During the Inaugural address on Monday, President Obama surprised many listeners with the following statement:
We will respond to the threat of climate change, knowing that the failure to do so would betray our children and future generations. Some may still deny the overwhelming judgment of science, but none can avoid the devastating impact of raging fires, and crippling drought, and more powerful storms… America cannot resist this transition; we must lead it… That is how we will maintain our economic vitality and our national treasure—our forests and waterways; our croplands and snowcapped peaks.
For decades on Capitol Hill, climate change discussion has amounted to one side waiving scientific reports, while the other presses hands over ears chanting “La, la la! I can’t hear you!” Before anything is ever accomplished, meaningful discussion becomes lost in the weeds.
But successful policies could be hiding in those very weeds. It’s through literal weeds— though mostly grasses and crops—that we could rapidly accelerate carbon recovery from the atmosphere. At the same time, the establishment of perennial grasslands and vegetative ground cover could provide an economic boost to a struggling economy. It’s no longer a stretch to say that grass farming could be the ultimate ‘grass roots’ movement.
Who could forget their 9th grade Biology lessons? Photosynthesis occurs when plants take in sunshine, carbon dioxide and water, and release oxygen as a byproduct. The carbon is turned into plant roots and leaves, and subsequently returned to the ground. In a nutshell, carbon is transformed into things such as… well… nutshells.
But plants can’t vote. So why should our Federal Government care about photosynthesis? This article, gleaned from a study published in Nature Magazine, gives us a glimpse into the enormous potential:
Plants form a major part of the global carbon cycle in which carbon is continuously recycled and reused by plants and animals, the oceans and land. Carbon pollution from burning fossil fuels and burning forests adds to the CO2 in the air, disrupting the balance that keeps the planet warm. The team’s finding suggests plants absorb 16 to 19 times mankind’s total CO2 emissions, underscoring the powerful role they can play in regulating the climate.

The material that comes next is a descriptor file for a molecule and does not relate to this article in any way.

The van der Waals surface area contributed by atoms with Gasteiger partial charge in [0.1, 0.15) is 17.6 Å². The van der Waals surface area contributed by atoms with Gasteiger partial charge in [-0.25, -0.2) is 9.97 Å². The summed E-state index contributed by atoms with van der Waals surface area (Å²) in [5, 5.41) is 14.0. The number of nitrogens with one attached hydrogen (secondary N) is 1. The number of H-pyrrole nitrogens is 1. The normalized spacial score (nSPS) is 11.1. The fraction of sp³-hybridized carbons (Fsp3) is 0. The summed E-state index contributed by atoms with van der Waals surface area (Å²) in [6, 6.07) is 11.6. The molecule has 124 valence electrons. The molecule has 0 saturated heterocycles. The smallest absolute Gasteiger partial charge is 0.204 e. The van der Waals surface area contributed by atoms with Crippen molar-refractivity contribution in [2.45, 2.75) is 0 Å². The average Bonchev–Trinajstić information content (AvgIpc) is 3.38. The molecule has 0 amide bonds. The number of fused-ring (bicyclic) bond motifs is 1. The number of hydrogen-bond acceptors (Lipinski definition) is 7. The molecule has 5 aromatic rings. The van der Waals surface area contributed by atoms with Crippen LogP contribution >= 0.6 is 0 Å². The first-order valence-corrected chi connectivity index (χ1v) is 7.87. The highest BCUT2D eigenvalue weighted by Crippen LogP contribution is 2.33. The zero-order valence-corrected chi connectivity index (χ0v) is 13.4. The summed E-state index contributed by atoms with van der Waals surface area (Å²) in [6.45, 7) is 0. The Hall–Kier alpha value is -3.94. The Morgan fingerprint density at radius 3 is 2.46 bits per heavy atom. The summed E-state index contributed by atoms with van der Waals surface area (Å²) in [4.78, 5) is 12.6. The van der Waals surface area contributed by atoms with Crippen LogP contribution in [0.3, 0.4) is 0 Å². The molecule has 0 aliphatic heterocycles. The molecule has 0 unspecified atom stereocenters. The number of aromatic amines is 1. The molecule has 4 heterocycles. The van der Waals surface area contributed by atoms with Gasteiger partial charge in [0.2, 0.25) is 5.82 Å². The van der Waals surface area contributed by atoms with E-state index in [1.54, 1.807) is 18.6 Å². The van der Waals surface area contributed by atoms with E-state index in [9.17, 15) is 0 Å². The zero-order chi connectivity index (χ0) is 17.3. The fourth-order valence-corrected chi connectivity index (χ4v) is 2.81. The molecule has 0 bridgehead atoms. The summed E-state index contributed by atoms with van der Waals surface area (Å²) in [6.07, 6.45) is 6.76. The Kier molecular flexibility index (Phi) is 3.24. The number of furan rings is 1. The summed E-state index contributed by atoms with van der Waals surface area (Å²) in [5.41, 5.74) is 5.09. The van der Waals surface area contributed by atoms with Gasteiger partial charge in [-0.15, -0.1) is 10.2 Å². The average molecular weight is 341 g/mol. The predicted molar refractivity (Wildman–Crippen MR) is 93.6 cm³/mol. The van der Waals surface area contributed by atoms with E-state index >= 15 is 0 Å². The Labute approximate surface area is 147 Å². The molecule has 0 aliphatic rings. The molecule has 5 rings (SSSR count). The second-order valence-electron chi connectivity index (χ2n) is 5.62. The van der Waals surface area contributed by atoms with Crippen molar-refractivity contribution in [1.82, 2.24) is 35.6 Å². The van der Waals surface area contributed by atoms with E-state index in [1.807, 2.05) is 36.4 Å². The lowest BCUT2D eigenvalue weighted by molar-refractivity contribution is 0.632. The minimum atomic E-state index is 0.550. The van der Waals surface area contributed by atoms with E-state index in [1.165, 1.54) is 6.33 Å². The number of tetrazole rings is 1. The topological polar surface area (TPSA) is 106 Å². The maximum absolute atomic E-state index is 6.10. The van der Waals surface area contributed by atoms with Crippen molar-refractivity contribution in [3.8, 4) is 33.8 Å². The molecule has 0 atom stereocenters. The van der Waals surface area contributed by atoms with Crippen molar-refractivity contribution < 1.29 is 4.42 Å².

Being a carbon-based organism myself, this whole photosynthesis thing strikes me as rather important. In fact, it’s how the oil, gas and coal we currently use—the primary culprits contributing to an over abundance of greenhouse gasses—came to exist in the first place (fossil fuels being decayed, ancient vegetation). And it’s this same oil, gas and coal, coincidentally, that has our politicians covering their ears and shouting “I can’t hear you!” at each mention of fossil fuel alternatives. Yet, photosynthesis created these carbon fuels, and photosynthesis can recapture them. Millions and millions of metric tons of it. For free.
To all the bickering, grid-locking politicians out there, let me break down this “science” for you. Carbon in the air: Bad. Carbon in the ground: Good. The one sided conversations must end. If you take carbon out of the ground, then carbon must return to the ground.
To borrow a fiscal cliff analogy, how long can we withdraw money from the bank, without putting any back in? This is exactly how we treat our natural resources, especially our soils. Listen up, Washington. It’s time to stop taking, and time to start putting it back.
And this is where economics should play a vital role. America’s farmers are uniquely positioned to help; they already grow plants that efficiently filter carbon from the air. The stage is set for farmers to become champions of sustainability, shepherding excess carbon back into the earth. But we must adopt policies that help keep it there.